To the editor: Steve Lopez is right to express disgust at calls to sacrifice the elderly and vulnerable for the sake of the economy.
I am one of the “geezers” with an underlying health condition (late-stage cancer). Though I’m at high risk, rather than dying from COVID-19 to “ease the burden on society,” I’d rather stick around and contribute as best I can.
As a geology professor at Cal State Northridge, I still design new courses and find I am a more effective instructor and mentor than ever. Though semi-retired, I am actively publishing my research to help improve our understanding of earthquake hazard and risk.
The blame game that so many play is utterly disappointing. Places like Germany and South Korea have shown the world that it’s possible, with the right leadership and adequate testing and tracing, to limit illness and death while keeping economies afloat.
Certainly the U.S., as Lopez states, can “do both” as well, but only if we get our act together. So much needs to be learned about COVID-19. Please be patient while science figures this out. And please, stop blaming others and pull together.
Hopefully that can also include contributions from geezers like me.
Doug Yule, Altadena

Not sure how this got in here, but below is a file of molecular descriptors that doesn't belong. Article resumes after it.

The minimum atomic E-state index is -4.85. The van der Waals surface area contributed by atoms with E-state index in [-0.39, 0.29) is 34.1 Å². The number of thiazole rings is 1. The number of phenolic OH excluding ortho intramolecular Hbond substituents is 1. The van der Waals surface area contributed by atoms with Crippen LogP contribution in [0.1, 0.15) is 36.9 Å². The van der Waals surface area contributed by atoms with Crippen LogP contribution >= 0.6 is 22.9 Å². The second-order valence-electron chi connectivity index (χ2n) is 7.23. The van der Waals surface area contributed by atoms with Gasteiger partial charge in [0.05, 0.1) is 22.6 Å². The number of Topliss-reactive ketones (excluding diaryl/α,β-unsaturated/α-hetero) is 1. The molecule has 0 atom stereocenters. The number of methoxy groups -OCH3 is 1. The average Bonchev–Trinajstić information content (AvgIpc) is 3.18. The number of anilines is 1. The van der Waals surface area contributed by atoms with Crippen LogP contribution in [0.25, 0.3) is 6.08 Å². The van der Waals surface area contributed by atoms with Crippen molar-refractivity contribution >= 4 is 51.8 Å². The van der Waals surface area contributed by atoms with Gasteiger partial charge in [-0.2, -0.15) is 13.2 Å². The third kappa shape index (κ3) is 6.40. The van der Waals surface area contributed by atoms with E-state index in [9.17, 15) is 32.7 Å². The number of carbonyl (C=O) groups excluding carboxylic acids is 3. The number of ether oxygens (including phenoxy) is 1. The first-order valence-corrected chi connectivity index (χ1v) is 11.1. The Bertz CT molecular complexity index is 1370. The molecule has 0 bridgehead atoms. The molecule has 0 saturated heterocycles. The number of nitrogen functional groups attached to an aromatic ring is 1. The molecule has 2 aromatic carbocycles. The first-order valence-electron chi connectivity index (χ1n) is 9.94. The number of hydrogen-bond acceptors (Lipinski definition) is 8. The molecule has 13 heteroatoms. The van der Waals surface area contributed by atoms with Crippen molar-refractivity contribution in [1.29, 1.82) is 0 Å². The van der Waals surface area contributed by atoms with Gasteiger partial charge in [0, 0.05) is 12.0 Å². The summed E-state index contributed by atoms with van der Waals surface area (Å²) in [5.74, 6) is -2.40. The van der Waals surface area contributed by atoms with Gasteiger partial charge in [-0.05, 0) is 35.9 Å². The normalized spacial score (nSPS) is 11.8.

To the editor: Thanks to Lopez for giving a voice to the “geezers.”
I am a woman in my 70s. I am still healthy and active, and until the start of this stay-home order, I was a volunteer in my community.
But that’s not the point. I don’t need to justify my existence any more than the 20-year-old who hangs out at the beach or the 40-year-old who works all day and takes care of her kids all night.
To those who want to sacrifice the elderly and let the virus “cull the herd” of its weakest members, I hope you live long enough to realize that, when you are old, you are the same person you always were, and you, like every other life form on the planet, just want to live.
Laurie Jacobs, San Clemente
To the editor: I don’t think young people should be blamed for seeing geezers as expendable. After all, it was geezers who voted George W. Bush into office in 2000 in spite of the fact that it was clear that he didn’t care about climate change.
Then in 2016, geezers doubled down on the expendability of young people by electing a different climate change denier.
When I went to a Bernie Sanders rally in March, there were a handful of us geezers and thousands of young people. If geezers had listened to young people in 2016, we would have President Sanders today, the best scientists would be leading the pandemic response, and the death toll would be much smaller.
Scott Peer, Glendale
To the editor: Lopez is spot on, and we know where responsibility lies for this phenomenon: the great wedgedriver, President Trump.
He and his allies now use the phrase “strike a balance” as a placeholder for how many of the vulnerable it is OK to sacrifice in exchange for an economic uptick that will get him reelected. The president’s recent statement that the number of COVID-19 fatalities will exceed what was previously projected was a step in the direction of turning the daily death toll into a ho-hum statistic.
If the nation comes to expect a body count of 125,000 or more, 100,000 is just a number along the way. The tragic irony in Trump’s brutal calculus is that much of his base is made up of the very people he would throw overboard.
Mark Steinberg, Los Angeles